Fresh from Swiss watch fair's thronging pavilions of all things ticking and sparkling, we bring you our pick of 2018’s finest mechanical timepieces for women
Top 10 women's watches from Baselworld
Patek Philippe Ladies Chronograph Ref 7150/250
Geneva’s favourite son has particularly refreshing form when it comes to complicated women’s watches in general, and chronographs in particular. Back in 2009, the legendary watchmaker launched its first in-house chronograph movement, controversially debuted in a feminine, diamond-set case, shaped like a handbag compact. Fast-forward eight years and it’s time for a reboot. The cushion-shaped case is now round, but that has allowed the designers to add a pulsometer and change the numerals from Roman to Arabic, all of which gives the whole dial a more vintage feel. As this is Patek, there are still diamonds, of course – 72 of them set into a rose gold case – to keep the watch looking practically feminine. That is if you can find any real use for a chronograph other than boiling an egg.
Rado Tradition 1965
Rectangular watches are still something of a rarity – especially in landscape orientation – but this Rado makes a convincing argument. With its boxy indices and brown colour palette, it’s not hard to see that its inspiration is New York City’s skyline in the 1960s. Based on a timepiece from that era called the Manhattan (Rado isn’t allowed to call it that anymore, as, reportedly, the name meant the original could only be sold in that New York City borough), it’s the kind of watch you’d imagine Mad Men’s Peggy Olson wearing to prove to Don Draper that she’s not like other women. It’s a bold slice of retro style that feels perfect for today’s gender-fluid times.
Chanel Boy.Friend Skeleton
Although it is in the Boy. Friend case – and there is a diamond-set option as well – there is still a play of both the masculine and feminine in the design of Calibre 3, Chanel’s latest in-house movement. But it’s not just the look that is impressive – at the heart of this exposed mechanism’s pared-back aesthetic are spokeless wheels. These had to be galvanically grown to ensure they would have enough weight on them in order to function properly. It is this attention to detail of the minutest elements that’s become something of Chanel’s calling card in its relatively new era of in-house haute horologerie.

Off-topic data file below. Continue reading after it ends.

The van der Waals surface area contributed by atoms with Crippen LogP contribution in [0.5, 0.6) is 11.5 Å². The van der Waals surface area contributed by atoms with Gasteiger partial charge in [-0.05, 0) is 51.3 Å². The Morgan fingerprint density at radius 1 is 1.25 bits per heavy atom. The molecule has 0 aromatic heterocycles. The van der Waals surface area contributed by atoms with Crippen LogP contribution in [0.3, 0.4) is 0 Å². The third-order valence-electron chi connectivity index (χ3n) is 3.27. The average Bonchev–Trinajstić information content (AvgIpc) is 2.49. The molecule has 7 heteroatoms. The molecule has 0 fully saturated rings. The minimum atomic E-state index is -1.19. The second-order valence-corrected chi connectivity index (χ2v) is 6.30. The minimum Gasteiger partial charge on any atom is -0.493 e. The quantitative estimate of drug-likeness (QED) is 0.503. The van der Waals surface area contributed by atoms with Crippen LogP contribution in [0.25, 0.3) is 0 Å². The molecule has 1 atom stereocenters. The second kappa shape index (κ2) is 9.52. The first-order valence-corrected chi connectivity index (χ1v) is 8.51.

Bulgari Lvcea Skeleton
Call them opulent, decadent or, with the men’s oeuvre, complicated, but while Bulgari’s watches are always things of beauty, you would never describe them as having levity. Until Lvcea came along in 2014, then decided to cut loose four years later. What you notice first is the stone-set letters spelling out “Bvlgari” scattered haphazardly around the dial. These are given extra pizzazz thanks to a diamond-encrusted bezel and that fabulously eye-catching red strap. That you can also see the movement clearly behind the letters is a nod to chief watch designer Fabrizio Buonamassa’s love of blending form and function, and a little reminder, lest you forget, that the Italian luxury goods brand has serious haute horlogerie clout these days. But most importantly, it is a joyous thing to have on your wrist. And joy is something we all need a lot of right now.
Jaquet Droz Petite Heure Minute Smalta Clara
You almost don’t want to wear this watch on your wrist – it seems much more suited to being set into an east-facing window, to truly appreciate all the work that has gone into the dial. The stained-glass effect is thanks to the plique-à-jour enamelling technique, or smalta clara in Latin. Although Jaquet Droz is famous for its Grand Feu enamel dials, this is the first time it has used this notoriously difficult technique, which sees the enamel panels become more and more brittle each time they are fired. The dial features seven colours that make up the snarling face of a tiger. Meanwhile, reducing the dial and movement to their small proportions, and removing the caseback, allows the fragile beauty of the design to sing, especially when caught in a sunbeam.